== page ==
How do you prepare the next generation of students for a future that will be different than anyone can imagine?
At Bluffton University, the answer is through the Bluffton Blueprint—four foundational courses, one for each year of college, which create a core of resiliency for the next generation of Bluffton students.
Featuring both traditional classroom learning and experiential components, the Bluffton Blueprint starts with The Great Adventure, a fall break retreat focused on the mind, body and spirit, in the Great Smoky Mountains of Tennessee. These experiences will push students to look at their majors and futures in unexpected ways.
From changing careers to moving across the country, the Bluffton Blueprint provides a framework for the challenges that come with life and, ultimately, for their greater purpose.
Each course within the Bluffton Blueprint aligns with one of Bluffton’s enduring values—Discovery, Community, Respect and Service. These courses, as part of the Bluffton University Enduring Values General Education Program, will allow students to see how different groups of people come together to create positive change.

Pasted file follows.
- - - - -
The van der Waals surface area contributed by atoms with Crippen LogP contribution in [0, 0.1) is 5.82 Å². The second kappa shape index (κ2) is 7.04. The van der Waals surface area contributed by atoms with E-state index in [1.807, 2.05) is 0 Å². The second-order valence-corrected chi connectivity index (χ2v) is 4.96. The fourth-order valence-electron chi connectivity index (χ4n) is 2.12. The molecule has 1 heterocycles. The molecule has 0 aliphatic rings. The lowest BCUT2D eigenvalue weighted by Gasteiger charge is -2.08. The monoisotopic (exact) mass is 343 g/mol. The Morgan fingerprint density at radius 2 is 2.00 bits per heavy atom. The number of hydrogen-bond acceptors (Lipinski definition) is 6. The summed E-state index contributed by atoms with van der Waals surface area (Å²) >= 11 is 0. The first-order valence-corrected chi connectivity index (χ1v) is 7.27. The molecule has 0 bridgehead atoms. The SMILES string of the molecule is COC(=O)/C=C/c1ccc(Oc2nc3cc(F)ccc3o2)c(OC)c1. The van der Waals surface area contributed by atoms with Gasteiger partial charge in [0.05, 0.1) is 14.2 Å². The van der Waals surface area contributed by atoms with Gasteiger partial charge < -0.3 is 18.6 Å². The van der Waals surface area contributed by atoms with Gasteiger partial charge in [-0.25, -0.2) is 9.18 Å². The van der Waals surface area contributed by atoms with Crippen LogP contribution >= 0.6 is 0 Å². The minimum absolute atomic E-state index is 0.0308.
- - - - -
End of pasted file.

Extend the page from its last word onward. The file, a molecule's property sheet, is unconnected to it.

Surrounded by the vast natural beauty and immensity of the Great Smoky Mountains of Tennessee, The Great Adventure, a fall break retreat for all first-year Bluffton University students, provides the opportunity to reflect on the big questions in life. Who am I? What is my truth? What values do I live by?
A pivotal element of a Bluffton education, cross-cultural
experiences are explorations for growth and new understandings. They offer a journey of personal discovery into the richness and challenges of other cultures and communities.
A student’s education comes full-circle during the final course in the Bluffton Blueprint, Christian Values in a Global Community, when students are challenged to answer the same question posed to John the Baptist
If Riordan McClain had to summarize in one word his journey to serving in the Ohio House of Representatives it would be “unexpected.” “There were twists and turns in my path that I wouldn’t have projected,” explained McClain, but it all started with his education at Bluffton.
Featuring items ranging from a Bible donated by a Bluffton resident to coins including a Buffalo nickel, the contents of the Lincoln Hall cornerstone were on display during an exhibit at Musselman Library on May Day weekend.